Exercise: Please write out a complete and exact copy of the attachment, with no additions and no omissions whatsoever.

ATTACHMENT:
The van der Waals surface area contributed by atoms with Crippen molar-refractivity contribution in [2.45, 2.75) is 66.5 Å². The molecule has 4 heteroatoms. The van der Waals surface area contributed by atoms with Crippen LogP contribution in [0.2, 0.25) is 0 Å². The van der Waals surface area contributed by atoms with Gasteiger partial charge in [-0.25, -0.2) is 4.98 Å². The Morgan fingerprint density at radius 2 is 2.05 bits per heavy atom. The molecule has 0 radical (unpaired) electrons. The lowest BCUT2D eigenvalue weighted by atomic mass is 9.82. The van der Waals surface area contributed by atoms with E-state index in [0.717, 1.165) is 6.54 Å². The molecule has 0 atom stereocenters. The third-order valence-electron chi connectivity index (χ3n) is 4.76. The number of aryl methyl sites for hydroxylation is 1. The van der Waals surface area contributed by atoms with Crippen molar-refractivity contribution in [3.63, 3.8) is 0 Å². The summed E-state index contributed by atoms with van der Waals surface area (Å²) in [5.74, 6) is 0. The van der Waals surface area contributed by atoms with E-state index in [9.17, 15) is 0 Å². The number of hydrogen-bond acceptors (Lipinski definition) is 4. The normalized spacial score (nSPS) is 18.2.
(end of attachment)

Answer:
The van der Waals surface area contributed by atoms with Crippen molar-refractivity contribution in [2.45, 2.75) is 66.5 Å². The molecule has 4 heteroatoms. The van der Waals surface area contributed by atoms with Crippen LogP contribution in [0.2, 0.25) is 0 Å². The van der Waals surface area contributed by atoms with Gasteiger partial charge in [-0.25, -0.2) is 4.98 Å². The Morgan fingerprint density at radius 2 is 2.05 bits per heavy atom. The molecule has 0 radical (unpaired) electrons. The lowest BCUT2D eigenvalue weighted by atomic mass is 9.82. The van der Waals surface area contributed by atoms with E-state index in [0.717, 1.165) is 6.54 Å². The molecule has 0 atom stereocenters. The third-order valence-electron chi connectivity index (χ3n) is 4.76. The number of aryl methyl sites for hydroxylation is 1. The van der Waals surface area contributed by atoms with Crippen molar-refractivity contribution in [3.63, 3.8) is 0 Å². The summed E-state index contributed by atoms with van der Waals surface area (Å²) in [5.74, 6) is 0. The van der Waals surface area contributed by atoms with E-state index in [9.17, 15) is 0 Å². The number of hydrogen-bond acceptors (Lipinski definition) is 4. The normalized spacial score (nSPS) is 18.2.